Police in Crewkerne have warned that drugs will not be tolerated in the town after a dealer was ordered to pay back more than £16,000 of criminal gains.
Luke Gibbs, 25, will face prison if he does not pay back what police believe were the profits of his illicit activities.
After the confiscation order was made at Taunton Crown Court, Inspector Jackie Gold, head of south Somerset neighbourhood policing, said: “This is a classic example of someone who has chosen to live in the Crewkerne area and partake in drug dealing and is now paying the price for it.”
Gibbs was originally in court last year after police officers stopped and searched a vehicle he was driving, containing two passengers, on December 31, 2010.
Officers found a package hidden under the driver’s seat which contained more than a kilo of ketamine, a class C drug, with a street value of more than £20,000.
Further searches were carried out and £4,000 was found at the home of one the passengers, which Gibbs claimed belonged to him.
Last May, Gibbs was charged with possessing ketamine with intent to supply and in October he pleaded guilty to the charges.
He was sentenced to 51 weeks in prison, suspended for 24 months, in November. He was also ordered to do 300 hours of unpaid work.
On Thursday , Judge Jones ruled that Gibbs had benefited from crime to the value of £38,898.00 and made a confiscation order for £16,606.13, representing all his assets.
If Gibbs does not pay up, he faces a default sentence of 12 months in prison and will still owe the amount outstanding.
Inspector Gold added: “Crewkerne is a low-crime area and generally a safe place, but like any other town around the country, it’s got crime and we monitor crime trends very carefully. Part of my job is to keep Crewkerne as low in terms of crime as possible and keep it safe.
“I hope this case will send out a stark warning. Drug dealing has a major impact on local communities like Crewkerne, it drives up crime such as burglary and car thefts because people need to fund their habits.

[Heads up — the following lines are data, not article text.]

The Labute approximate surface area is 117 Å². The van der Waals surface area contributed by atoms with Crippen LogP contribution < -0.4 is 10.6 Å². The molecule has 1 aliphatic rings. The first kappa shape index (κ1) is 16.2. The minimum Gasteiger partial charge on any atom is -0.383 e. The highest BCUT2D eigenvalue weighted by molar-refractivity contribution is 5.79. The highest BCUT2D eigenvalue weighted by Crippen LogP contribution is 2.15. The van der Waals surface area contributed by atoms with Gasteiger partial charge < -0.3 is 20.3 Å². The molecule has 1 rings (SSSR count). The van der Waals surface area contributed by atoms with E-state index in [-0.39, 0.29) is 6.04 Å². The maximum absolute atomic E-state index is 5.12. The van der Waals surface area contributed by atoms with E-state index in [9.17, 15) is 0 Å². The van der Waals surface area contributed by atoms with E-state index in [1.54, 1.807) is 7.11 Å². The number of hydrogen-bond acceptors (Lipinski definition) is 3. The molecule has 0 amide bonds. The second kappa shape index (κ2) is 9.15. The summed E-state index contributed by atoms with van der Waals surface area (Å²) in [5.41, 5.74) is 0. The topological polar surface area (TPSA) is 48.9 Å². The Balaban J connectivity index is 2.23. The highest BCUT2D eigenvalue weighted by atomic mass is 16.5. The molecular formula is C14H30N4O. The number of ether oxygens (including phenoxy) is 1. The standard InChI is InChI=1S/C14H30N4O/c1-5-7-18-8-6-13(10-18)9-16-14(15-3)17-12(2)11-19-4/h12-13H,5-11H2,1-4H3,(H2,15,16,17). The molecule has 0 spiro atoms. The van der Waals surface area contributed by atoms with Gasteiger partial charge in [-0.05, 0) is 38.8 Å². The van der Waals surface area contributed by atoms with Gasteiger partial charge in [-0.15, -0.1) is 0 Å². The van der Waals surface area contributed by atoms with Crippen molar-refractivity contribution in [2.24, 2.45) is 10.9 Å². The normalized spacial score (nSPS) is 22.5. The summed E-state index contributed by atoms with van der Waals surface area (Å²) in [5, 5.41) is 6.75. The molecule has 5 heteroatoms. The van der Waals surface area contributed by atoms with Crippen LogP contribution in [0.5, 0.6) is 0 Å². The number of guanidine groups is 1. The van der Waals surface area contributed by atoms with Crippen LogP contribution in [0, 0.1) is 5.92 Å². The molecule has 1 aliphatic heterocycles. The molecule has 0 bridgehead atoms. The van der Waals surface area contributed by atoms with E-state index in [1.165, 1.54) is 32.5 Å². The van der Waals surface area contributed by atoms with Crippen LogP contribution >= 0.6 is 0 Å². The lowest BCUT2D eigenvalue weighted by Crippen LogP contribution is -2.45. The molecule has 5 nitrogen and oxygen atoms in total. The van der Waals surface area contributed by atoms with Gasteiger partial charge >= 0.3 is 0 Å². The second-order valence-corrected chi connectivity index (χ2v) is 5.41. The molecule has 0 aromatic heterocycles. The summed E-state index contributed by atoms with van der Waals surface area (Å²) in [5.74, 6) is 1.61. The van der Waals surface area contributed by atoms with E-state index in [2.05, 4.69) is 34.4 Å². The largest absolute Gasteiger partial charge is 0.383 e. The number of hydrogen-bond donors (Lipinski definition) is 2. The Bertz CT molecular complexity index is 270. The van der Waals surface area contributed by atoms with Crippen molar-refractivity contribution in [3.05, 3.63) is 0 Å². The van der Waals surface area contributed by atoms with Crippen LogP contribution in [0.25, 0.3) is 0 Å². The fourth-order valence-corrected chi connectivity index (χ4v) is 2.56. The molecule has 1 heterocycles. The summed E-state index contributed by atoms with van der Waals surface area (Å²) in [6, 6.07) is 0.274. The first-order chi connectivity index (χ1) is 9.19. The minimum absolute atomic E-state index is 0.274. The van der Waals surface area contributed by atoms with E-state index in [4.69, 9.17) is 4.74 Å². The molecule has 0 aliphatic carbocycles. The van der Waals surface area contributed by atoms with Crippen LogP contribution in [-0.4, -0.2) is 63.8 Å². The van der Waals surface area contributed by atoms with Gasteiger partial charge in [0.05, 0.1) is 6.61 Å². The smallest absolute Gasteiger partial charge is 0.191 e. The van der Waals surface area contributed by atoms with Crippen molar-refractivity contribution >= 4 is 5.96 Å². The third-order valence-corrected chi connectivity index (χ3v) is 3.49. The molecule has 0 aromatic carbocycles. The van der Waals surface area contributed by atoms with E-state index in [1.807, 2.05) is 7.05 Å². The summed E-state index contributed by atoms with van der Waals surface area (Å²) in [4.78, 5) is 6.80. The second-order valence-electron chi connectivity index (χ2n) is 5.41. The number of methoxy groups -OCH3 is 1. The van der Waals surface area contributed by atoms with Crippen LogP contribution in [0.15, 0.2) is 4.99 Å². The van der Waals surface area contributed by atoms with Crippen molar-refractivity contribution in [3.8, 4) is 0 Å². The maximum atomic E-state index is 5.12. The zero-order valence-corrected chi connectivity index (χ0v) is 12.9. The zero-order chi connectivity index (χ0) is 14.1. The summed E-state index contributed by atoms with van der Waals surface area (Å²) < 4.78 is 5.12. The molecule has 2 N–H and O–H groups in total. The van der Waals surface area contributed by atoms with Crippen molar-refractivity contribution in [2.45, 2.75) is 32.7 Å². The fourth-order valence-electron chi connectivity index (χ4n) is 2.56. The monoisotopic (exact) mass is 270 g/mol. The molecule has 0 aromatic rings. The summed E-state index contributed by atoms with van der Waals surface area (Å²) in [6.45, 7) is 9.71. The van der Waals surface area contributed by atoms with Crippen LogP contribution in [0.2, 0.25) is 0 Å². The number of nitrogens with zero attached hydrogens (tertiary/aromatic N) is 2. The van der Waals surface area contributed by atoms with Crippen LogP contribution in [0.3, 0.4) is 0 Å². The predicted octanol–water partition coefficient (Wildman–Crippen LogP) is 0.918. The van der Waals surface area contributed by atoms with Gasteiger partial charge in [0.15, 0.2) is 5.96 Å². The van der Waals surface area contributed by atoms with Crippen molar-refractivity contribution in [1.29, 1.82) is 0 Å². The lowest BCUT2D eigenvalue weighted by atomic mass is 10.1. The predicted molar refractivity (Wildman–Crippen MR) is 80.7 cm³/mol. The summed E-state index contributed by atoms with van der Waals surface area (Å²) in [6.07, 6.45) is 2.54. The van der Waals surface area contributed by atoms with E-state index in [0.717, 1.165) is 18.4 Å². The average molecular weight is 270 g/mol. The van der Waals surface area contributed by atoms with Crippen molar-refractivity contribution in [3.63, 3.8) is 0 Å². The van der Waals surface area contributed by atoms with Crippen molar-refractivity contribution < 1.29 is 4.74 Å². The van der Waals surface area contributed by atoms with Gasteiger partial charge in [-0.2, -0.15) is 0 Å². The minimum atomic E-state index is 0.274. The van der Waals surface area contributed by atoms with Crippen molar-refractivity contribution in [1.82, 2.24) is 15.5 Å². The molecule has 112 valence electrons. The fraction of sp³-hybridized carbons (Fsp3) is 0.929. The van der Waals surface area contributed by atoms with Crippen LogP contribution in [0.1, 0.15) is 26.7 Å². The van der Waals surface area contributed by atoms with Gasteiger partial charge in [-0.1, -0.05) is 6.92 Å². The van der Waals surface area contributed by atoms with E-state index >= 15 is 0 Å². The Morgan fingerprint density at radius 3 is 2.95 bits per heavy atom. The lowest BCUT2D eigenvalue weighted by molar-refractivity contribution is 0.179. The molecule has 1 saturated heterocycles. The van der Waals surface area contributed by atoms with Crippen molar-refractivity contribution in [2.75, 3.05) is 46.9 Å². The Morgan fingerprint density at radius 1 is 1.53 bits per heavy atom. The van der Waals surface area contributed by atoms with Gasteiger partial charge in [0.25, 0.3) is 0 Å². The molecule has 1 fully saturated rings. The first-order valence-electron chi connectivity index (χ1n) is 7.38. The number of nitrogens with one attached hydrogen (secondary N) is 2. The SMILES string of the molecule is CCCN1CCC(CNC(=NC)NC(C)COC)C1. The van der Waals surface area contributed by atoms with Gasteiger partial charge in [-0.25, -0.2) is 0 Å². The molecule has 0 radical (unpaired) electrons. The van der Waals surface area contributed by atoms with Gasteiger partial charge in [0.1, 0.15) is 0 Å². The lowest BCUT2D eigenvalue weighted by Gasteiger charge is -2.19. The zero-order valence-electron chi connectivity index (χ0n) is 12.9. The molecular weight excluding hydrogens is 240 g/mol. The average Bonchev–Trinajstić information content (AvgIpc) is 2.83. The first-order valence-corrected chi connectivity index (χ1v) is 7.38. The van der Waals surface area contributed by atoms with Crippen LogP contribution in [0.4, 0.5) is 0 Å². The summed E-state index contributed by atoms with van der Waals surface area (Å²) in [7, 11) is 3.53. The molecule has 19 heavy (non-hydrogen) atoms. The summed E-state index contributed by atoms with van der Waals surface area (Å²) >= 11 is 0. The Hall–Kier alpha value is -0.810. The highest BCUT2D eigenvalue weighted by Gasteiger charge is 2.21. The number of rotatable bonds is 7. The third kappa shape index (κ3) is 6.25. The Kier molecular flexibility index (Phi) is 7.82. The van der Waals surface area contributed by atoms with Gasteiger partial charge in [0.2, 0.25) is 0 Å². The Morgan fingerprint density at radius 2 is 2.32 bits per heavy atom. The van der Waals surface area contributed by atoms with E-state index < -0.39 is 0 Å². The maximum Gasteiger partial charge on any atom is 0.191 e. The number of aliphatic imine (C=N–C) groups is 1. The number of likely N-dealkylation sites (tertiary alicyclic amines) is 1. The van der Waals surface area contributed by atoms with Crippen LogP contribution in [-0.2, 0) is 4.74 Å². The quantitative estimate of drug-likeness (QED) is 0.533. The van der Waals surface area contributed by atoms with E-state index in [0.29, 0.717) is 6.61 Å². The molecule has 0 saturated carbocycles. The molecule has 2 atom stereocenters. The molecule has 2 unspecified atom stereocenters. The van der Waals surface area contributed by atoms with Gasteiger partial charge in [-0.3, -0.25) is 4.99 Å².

“Any drug dealing we deem to be serious business. We take a very dim view of it and personally I pull out all the stops to curtail any drug-dealing activities.”
Dr Kirstie Cogram, the manager of Avon and Somerset financial investigation unit, said: “We are committed to seizing all assets that criminals have gained as a result of crime.
“It is not acceptable that criminals benefit from illegal activities and we will relentlessly pursue them through the courts to ensure their money is taken. By doing this we show criminals that they will not benefit from crime and deter others from entering a life of crime.”
Ketamine is a drug commonly used in human and veterinary medicine as a general anaesthetic. It has become widely available on the drug market and like many other narcotics it can produce undesirable side effects such as panic attacks, depression and injuries as a result of reduced sensitivity of pain.
High doses can dangerously suppress breathing and heart functions and can lead to unconsciousness. There have been numerous deaths throughout the UK linked to the use of ketamine. It is currently a class C drug, but police say it is likely to be reclassified to a higher grading this year.
Police say one in seven people know someone living off the proceeds of crime.
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Ketamine drug dealer ordered to pay back £16,000 of criminal gains.